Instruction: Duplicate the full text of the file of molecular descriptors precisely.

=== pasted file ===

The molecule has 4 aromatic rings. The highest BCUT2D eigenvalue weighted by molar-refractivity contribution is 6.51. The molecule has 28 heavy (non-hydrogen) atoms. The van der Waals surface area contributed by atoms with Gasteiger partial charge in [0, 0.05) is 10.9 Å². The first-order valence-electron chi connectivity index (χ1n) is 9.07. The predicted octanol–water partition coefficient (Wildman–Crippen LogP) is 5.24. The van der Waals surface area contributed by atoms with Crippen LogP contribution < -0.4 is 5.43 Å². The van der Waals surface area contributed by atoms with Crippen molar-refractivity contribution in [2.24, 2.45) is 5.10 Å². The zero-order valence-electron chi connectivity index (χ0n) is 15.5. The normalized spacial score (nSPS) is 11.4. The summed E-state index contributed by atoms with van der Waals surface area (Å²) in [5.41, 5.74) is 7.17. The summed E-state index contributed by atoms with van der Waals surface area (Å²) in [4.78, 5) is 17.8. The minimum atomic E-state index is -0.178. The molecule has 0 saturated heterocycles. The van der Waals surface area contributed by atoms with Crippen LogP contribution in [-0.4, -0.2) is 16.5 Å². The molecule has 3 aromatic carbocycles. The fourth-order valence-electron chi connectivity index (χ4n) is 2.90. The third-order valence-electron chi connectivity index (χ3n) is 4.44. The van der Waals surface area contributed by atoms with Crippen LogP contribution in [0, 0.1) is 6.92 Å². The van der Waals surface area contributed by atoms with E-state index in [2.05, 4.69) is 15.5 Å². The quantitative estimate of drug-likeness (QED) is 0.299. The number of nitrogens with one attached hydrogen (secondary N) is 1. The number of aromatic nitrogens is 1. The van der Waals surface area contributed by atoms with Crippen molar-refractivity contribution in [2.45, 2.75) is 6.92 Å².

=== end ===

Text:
The molecule has 4 aromatic rings. The highest BCUT2D eigenvalue weighted by molar-refractivity contribution is 6.51. The molecule has 28 heavy (non-hydrogen) atoms. The van der Waals surface area contributed by atoms with Gasteiger partial charge in [0, 0.05) is 10.9 Å². The first-order valence-electron chi connectivity index (χ1n) is 9.07. The predicted octanol–water partition coefficient (Wildman–Crippen LogP) is 5.24. The van der Waals surface area contributed by atoms with Crippen LogP contribution < -0.4 is 5.43 Å². The van der Waals surface area contributed by atoms with Crippen molar-refractivity contribution in [2.24, 2.45) is 5.10 Å². The zero-order valence-electron chi connectivity index (χ0n) is 15.5. The normalized spacial score (nSPS) is 11.4. The summed E-state index contributed by atoms with van der Waals surface area (Å²) in [5.41, 5.74) is 7.17. The summed E-state index contributed by atoms with van der Waals surface area (Å²) in [4.78, 5) is 17.8. The minimum atomic E-state index is -0.178. The molecule has 0 saturated heterocycles. The van der Waals surface area contributed by atoms with Crippen LogP contribution in [-0.4, -0.2) is 16.5 Å². The molecule has 3 aromatic carbocycles. The fourth-order valence-electron chi connectivity index (χ4n) is 2.90. The third-order valence-electron chi connectivity index (χ3n) is 4.44. The van der Waals surface area contributed by atoms with Crippen LogP contribution in [0, 0.1) is 6.92 Å². The van der Waals surface area contributed by atoms with E-state index in [2.05, 4.69) is 15.5 Å². The quantitative estimate of drug-likeness (QED) is 0.299. The number of nitrogens with one attached hydrogen (secondary N) is 1. The number of aromatic nitrogens is 1. The van der Waals surface area contributed by atoms with Crippen molar-refractivity contribution in [2.45, 2.75) is 6.92 Å².